The love and relationship site NTR/SCTN published an essay today from a guy named Sean. He argues, as a white guy growing up in Chinatown Toronto, he was always surrounded by Asian girls, especially during his formative puberty years. Then, living and working in Hong Kong and South Korea through his 20s also is just statistics, I guess (as in being surrounded by predominately Asians in the dating pool). Currently, he’s dating a Chinese American and yes, he admits, his last girlfriend was Vietnamese Canadian.

Now before we rattle off terms like “reverse racism” or “white privilege,” let’s examine what he says. Basically, his argument is that he doesn’t have ‘yellow fever.’ How’s that, you ask? He brings up the Urban Dictionary definition of the term, which has several entries on the definition, but I’ll just refer to the most tasteful one:

Yellow Fever — A term usually applied to white males who have a clear sexual preference for women of asian descent, although it can also be used in reference to white females who prefer asian men.

Anyway, what Sean argues is that he doesn’t fetishize his girlfriends. Sean writes:

Think for a second about what my friends are saying when they describe me as someone with yellow fever. They’re not saying I irrationally, compulsively, and obsessively fetishize my Asian partners; instead, they’re implying that I consider a woman’s race when dating. Maybe we all do and maybe it’s just part of our lengthy list of sexual preferences. I accept that.

He also continues to that being accused of having yellow fever is also an insult to his romantic partners:

When strangers and acquaintances casually accuse me of having yellow fever, it’s both personally insulting and racist towards my Asian partners. That’s because, one, they wouldn’t have doubted my feelings for these women had they been white, and two, they’re implying that these women date men who only value them for their skin color. The term, then, becomes a way to shame white men and Asian women for entering relationships with each other.

Sean continues to write that it makes him always defend himself in a knee-jerk way and in the past, he’d rattle off his laundry list of past girlfriends, which included white women too. Heck, his college girlfriend was white! In other words, ‘yellow fever’ is a loaded term and that it should not be used so liberally. His final sentence says it all:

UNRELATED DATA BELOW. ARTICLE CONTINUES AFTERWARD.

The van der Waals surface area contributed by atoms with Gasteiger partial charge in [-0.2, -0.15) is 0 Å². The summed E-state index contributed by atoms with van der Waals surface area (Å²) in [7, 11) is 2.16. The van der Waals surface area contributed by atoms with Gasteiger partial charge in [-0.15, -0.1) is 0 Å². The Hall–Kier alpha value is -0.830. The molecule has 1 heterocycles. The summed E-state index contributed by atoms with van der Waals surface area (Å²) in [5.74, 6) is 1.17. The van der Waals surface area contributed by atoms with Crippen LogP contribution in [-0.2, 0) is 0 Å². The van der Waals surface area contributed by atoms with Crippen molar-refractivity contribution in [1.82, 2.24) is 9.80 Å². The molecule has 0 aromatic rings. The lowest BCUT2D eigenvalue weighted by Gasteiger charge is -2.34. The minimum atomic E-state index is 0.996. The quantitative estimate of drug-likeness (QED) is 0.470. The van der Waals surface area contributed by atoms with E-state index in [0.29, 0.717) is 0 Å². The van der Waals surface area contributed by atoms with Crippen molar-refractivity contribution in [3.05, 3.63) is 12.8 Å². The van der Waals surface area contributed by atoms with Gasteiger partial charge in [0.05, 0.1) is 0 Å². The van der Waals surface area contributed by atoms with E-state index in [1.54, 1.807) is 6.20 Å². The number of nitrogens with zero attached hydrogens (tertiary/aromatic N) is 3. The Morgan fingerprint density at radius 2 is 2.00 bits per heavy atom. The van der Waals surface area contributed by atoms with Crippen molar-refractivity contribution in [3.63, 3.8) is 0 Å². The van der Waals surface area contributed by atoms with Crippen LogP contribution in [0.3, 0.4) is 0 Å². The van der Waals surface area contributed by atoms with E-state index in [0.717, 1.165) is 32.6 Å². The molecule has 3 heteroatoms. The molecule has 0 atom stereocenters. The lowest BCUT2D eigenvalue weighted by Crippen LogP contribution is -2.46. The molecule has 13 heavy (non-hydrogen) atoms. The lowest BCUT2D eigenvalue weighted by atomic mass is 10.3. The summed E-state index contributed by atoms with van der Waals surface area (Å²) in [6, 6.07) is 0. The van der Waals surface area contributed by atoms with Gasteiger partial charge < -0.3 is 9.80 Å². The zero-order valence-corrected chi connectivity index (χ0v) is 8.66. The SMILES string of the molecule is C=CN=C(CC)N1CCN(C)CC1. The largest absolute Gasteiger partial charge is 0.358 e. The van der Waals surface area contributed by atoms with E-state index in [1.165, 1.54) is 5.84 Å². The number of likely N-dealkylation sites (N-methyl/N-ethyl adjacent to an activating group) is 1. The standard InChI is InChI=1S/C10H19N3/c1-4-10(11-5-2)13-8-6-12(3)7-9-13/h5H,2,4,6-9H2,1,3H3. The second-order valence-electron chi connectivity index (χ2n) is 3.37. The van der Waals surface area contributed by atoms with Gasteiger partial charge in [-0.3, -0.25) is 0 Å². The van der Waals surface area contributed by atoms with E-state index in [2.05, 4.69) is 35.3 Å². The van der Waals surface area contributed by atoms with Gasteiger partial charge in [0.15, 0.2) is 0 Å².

Imagine: Fetishists are fetishists, racists are racists, and a White Guy Who Dates Asian Girls is exactly that. Can’t we leave everything else in the schoolyard?

I don’t know why, but his last statement makes me recall one of the weirdest lines from BATMAN V SUPERMAN: DAWN OF JUSTICE. Holly Hunter’s senator character, in reaction to Lex Luthor says the following: “Don’t piss in a jar and tell me it’s granny’s peach tea.” That line made me scratch my head when I saw the film, but it sure makes sense in this context.

You can read his entire essay here.


  1. Yellow Fever is yellow fever. I read this essay and clearly his preference is Asian women, which = yellow fever. I grew up in a majority white area and schools, but my preference is always Asian – (Asian-phile) – great analysis Anderson.

  2. I have yellow fever. Not accepting yourself is pointless. In the end who is harmed if you date outside your race? Noone. Your life is not the ancient Athenian agora where everyone had a vote and an opinion. Date who you want.

  3. In my experience dating White Men, I found often the relationship was a novelty for many of them. They did not have a desire to commit long term and only wanted to date to “try” out an Asian girl or focus mainly on sex.

  4. There is no such thing as “Yellow Fever.” If a non-Asian man searches for an Asian woman, especially white, then he just as Easy Women Fever. Like every one else, white men just realized that Asian women are obsessed with them so they go for low-hanging fruit.

  5. Merely selecting by race alone is yellow fever so whether the motivation is supposedly tender or gentle or personal or whatever, to see someone for race alone vs that person for the whole of one’s identity (of which race is just one albeit major part) is still yellow fever.

    Which begs the question, is there a good form (motivation) of yellow fever … probably limitedly, one’s whole self and identity inclusive but not restricted to race is important.

  6. I have dated hundreds of Asian girls throughout the world. It’s not my fault that they prefer me to asian men.